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My Brain Is A Fussy Toddler

The ADHD is really messing with me today.

If I’m honest with myself, it’s not just today. If I’m really honest with myself, it’s responsible for…everything I’ve never accomplished and feel like I should have by now. If you’ve ever followed me on a piece of social media and gotten tired of hearing me talk about it – this is why. Days like today are why.

Today, I think, I should get something done about not having started a YouTube channel yet. I should do that.

But there are so many things to do involving that, and it’s not just a question of “make yourself do it.”

Working with ADHD is somewhat akin to trying to get a toddler to eat dinner.

No matter how hard you want to feed it mashed-write-a-script or pureed market research, you can’t make it eat something it doesn’t want. So I go down the list and ask my brain what, on this list, it wants, and it turns up its nose at everything but playing Elder Scrolls Online, and I go yet another day without having a YouTube channel.

It’s a really embarrassing thing, because for all outward appearances, it looks like I’m just lazy and unmotivated. But I’m not! You should see my folders full of three-quarters-written scripts, or the amount of video equipment in my house, or the number of times I’ve posted a video, hated it, and then taken it down. It’s a pretty regular thing.

I work on things in short, hypermotivated bursts and then never touch them again. Look at the state of this website. At this point in time, it’s got three husks of Dragon Age articles on it, all formatted beautifully, with pictures and clever titles and subheadings. But where’s the actual post? It’s all lorem ipsum dummy text at this point in time, because three months ago I thought I could do all of it in the span of two days, got those parts done, and then burnt out and stopped.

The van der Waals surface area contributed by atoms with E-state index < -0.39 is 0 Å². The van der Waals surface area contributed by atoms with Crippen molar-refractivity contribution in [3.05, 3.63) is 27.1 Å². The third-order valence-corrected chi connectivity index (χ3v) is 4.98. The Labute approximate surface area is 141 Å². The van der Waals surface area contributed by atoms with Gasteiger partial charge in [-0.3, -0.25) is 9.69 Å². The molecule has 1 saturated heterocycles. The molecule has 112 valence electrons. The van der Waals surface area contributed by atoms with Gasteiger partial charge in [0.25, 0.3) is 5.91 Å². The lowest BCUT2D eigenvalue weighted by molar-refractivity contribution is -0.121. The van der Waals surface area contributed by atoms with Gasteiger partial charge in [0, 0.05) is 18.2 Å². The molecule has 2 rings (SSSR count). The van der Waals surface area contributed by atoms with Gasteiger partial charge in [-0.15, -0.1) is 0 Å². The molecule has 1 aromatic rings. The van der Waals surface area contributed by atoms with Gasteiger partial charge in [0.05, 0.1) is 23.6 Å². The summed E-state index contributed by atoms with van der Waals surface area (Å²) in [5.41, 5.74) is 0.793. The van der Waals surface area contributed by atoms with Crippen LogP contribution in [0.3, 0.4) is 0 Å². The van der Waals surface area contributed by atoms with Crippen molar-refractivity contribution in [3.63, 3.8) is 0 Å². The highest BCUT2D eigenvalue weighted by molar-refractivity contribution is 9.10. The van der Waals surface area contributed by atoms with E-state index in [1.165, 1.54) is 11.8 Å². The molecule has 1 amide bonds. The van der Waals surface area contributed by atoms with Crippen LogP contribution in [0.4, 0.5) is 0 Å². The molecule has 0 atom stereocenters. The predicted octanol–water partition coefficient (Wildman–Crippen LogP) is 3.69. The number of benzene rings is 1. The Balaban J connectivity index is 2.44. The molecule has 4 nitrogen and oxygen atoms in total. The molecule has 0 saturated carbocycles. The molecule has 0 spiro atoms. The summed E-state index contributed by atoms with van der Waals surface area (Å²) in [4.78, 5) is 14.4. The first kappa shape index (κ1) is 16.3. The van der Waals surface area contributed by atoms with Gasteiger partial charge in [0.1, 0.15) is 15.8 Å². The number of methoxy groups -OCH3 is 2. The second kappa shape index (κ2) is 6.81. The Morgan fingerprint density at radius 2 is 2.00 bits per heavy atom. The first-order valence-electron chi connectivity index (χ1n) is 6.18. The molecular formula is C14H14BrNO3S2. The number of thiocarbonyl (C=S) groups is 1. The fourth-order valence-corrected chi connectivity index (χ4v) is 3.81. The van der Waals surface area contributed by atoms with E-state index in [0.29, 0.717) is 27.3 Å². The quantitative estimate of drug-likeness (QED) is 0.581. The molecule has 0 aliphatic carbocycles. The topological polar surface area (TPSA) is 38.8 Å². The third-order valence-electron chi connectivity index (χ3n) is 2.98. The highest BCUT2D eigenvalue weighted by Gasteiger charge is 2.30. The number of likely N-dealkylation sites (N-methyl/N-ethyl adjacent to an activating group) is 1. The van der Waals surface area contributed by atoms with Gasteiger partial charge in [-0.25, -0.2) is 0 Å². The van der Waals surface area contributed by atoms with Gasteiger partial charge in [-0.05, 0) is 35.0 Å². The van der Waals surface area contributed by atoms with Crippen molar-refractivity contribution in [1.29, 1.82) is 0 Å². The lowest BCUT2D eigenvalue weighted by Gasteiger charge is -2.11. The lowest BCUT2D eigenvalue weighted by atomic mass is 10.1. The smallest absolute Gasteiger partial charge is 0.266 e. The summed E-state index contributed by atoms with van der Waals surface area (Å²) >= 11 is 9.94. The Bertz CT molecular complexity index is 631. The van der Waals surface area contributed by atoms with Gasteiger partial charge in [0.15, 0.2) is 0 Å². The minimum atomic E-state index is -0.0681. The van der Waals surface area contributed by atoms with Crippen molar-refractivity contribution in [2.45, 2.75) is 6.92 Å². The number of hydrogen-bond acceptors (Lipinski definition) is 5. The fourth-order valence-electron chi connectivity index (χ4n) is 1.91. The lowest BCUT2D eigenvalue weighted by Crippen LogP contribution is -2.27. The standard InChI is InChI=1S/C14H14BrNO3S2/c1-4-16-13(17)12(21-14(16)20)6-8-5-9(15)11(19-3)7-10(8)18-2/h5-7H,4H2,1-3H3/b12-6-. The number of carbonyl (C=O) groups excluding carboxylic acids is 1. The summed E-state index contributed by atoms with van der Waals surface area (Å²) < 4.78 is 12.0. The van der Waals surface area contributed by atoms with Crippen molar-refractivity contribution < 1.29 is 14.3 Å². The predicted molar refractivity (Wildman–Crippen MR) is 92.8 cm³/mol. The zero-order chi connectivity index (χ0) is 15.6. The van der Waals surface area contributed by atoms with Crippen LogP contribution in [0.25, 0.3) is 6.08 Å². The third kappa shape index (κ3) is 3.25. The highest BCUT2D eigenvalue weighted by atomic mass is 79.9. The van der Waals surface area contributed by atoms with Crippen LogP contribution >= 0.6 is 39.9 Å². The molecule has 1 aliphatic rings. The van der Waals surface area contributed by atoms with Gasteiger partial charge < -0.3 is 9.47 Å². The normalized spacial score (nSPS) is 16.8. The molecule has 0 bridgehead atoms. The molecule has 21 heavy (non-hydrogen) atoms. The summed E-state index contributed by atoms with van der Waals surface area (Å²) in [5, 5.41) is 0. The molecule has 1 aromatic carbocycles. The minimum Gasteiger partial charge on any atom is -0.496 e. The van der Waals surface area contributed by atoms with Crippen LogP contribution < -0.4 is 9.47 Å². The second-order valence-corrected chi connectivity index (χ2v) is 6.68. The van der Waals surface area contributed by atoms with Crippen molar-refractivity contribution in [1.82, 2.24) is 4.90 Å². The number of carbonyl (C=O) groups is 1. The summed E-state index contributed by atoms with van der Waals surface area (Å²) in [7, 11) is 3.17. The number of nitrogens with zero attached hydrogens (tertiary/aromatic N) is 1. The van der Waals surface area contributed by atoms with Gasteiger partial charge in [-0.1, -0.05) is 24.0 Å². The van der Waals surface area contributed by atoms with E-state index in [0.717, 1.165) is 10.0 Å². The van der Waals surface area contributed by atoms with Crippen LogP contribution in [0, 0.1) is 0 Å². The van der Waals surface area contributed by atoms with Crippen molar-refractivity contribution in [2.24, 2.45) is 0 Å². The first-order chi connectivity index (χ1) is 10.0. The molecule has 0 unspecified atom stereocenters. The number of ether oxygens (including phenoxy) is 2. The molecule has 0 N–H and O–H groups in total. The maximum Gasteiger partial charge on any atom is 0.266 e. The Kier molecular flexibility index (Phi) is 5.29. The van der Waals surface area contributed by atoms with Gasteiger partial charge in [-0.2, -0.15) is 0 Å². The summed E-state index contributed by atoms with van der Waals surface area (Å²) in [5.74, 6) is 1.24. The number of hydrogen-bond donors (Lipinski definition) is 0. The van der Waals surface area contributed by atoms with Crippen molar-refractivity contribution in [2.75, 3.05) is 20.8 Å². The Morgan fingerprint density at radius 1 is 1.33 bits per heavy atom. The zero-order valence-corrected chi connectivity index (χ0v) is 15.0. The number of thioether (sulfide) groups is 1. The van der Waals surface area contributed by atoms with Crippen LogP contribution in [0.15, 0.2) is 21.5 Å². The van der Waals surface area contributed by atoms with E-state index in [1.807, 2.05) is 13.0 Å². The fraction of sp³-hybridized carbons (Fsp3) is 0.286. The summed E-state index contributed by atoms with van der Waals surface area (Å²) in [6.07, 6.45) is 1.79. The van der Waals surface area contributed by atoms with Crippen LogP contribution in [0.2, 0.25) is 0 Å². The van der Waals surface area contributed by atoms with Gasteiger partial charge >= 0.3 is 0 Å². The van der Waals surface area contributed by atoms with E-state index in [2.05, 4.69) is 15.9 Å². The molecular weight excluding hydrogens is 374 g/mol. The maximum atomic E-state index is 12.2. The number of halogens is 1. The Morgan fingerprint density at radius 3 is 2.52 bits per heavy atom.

My room looks like that. Little projects everywhere, half-finished and then abandoned.

Some knitting, half a dress, a cosplay prop. My longest burst of motivation lasted a month – for the entire month of January I managed to be a person who got up, made her bed, drank water, and worked out. But then it just. Stopped. My brain burned up all the motivational fuel it had when other things got stuck in the gummyworks, and I couldn’t keep up doing it anymore.

The ADHD brain needs constant stimulation.

It needs “new” all the time. Positive feedback is the name of the game. That’s why we like video games so damn much – it’s constant positive feedback. You know that thing that all parents say, where they’re like “you can play video games for four hours, so you can do your homework?”

Literally nothing has ever been less true for an ADHD person.

A video game will reward you constantly with a sense of achievement. Your homework will tell you that you’ve dishonored your whole family, your mother, and your cow.

ADHD’ers don’t need our brains telling us that more.